Pinterest’s recommendations and best practices have changed quite a bit in 2018, tailoring the social platform to better fit users’ needs and the goal of the site: to discover cool, new content.
We chatted with Tailwind’s content marketing manager, Alisa Meredith, to get the inside scoop about these changes, how users should respond and some good strategies to make pins more successful and impactful.
“They want people to see new stuff,” Meredith said of Pinterest’s strategy. “They want us to discover new things. So they really want the high quality content to win out over a popularity contest.”
To help bolster this search-and-discover mentality, the trending tab is now gone for good. The re-pin count is also out.
Meredith added, “You and I both know that virality doesn’t always mean quality. So they want us to search and discover new things on Pinterest.”
The traditional Pinterest rule of thumb goes something like this: Create about 20 percent of your own content, and re-pin 80 percent of the time. Otherwise, you run the risk of looking like you’re spamming.
Well, it’s time to rethink that strategy, according to Meredith.
“I had an interview with the product marketing manager of Pinterest in April, which is on our YouTube channel,” Meredith shared, “and I asked her about this because people will say there’s an 80/20 rule or 20/80 rule, like you should pin 20 percent of your own, 80 percent of someone else’s. That rule is just everywhere.
So what did the Pinterest exec say? “She said no, there’s no technical reason why you have to share other people’s pins. A lot of pinners like to support people that they like, and I think that’s great. And I do that, too. But technically speaking, you don’t have to.”
Given this change in the way we previously thought about pinning, Tailwind has implemented a new tool called SmartLoop, which allows pinners to pull up pins from the past and “refresh” them in a sense, bringing your evergreen content full circle for the right season.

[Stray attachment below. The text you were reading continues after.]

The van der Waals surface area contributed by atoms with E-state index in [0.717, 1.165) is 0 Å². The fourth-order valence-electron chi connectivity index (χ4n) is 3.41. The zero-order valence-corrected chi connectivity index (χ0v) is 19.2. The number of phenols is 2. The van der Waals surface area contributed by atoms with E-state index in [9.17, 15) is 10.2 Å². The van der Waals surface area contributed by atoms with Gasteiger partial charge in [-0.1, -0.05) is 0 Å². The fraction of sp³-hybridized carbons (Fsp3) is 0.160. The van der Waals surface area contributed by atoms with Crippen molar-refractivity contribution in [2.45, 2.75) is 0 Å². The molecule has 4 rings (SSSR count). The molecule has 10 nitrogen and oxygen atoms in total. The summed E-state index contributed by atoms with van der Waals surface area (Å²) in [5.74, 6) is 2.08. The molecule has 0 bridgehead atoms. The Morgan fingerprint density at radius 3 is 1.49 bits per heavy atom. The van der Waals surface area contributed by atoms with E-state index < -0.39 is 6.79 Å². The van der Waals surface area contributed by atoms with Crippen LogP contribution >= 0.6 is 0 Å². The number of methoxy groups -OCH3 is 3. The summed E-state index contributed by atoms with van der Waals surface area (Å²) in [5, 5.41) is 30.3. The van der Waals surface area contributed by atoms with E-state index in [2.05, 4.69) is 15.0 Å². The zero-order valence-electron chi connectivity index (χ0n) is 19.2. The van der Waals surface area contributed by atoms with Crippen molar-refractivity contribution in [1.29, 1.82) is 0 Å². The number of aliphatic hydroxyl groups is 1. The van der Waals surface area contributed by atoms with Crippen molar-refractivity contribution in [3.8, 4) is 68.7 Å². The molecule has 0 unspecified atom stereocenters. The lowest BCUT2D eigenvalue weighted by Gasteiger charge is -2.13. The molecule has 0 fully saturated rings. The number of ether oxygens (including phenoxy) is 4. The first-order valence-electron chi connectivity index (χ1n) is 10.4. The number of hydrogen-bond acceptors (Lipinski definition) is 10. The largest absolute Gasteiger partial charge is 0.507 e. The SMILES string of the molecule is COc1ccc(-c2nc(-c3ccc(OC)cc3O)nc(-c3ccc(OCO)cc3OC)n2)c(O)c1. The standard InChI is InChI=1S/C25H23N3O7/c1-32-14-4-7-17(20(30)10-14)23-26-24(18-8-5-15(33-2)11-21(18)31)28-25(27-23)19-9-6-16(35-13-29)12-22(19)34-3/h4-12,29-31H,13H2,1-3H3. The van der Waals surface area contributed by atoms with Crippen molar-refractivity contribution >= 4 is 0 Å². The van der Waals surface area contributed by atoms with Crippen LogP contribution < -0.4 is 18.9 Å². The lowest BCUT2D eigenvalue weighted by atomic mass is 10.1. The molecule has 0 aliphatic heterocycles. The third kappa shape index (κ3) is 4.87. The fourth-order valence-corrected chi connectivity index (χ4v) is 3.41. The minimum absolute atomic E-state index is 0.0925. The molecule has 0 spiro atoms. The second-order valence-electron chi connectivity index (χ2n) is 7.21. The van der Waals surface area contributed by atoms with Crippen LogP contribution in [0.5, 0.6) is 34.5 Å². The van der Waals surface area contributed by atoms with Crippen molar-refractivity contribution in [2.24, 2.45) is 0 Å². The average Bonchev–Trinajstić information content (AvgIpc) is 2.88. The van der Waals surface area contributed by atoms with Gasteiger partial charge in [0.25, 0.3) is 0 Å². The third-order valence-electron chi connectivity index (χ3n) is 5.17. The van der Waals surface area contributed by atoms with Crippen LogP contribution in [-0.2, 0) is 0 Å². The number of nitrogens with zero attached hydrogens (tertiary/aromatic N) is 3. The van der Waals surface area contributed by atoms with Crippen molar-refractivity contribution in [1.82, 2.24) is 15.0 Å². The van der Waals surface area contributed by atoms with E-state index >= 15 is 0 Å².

“What SmartLoop can help you do is to re-share your own content,” Meredith said. “But we worked with Pinterest to make sure that all their recommendations for settings and the hard limits that we put in would mean that you’d be sharing in a smart way that wouldn’t make you look unnatural or spammy.”
SmartLoop will also provide users with helpful analytics to take the guesswork out of effective pinning.
“You can see the overall re-pin rate for your loop and then you can go through your loop and figure out which pins should stay, what should go, which you should revamp,” Meredith explained.
“It helps make your pinning smarter over time. I think for a food blogger, something that they might really love is a seasonal loop. So you probably have some content that does a lot better at holiday time or summertime. You can create a loop that will, each year, start pinning for you at the right time, and then stop when that time is done.”
You can pin products!
Meredith sees the future of Pinterest in shopping — no question.
“Pinterest really wants to become a shopping destination, and with that in mind, they’ve opened up product pins to more people. It used to be you’d have to go through an agency. Now, anybody can tag a pin with a product, which makes it really easy to go find and buy that product. That was really necessary, because it used to be that there were a lot of pins out there where you’d find something, you’d fall in love with the item, you’d save it, and later you’d go to buy it and you couldn’t find it,” she said.
With that in mind, Pinterest isn’t just about how often you’re sharing content. It’s about the type of content you’re sharing. The foundation of your Pinterest content is beautiful photos, engaging links and effective curation, but all of that should be built on the fact that each individual pin allows users to discover something new — whether it’s your own content or a re-pin.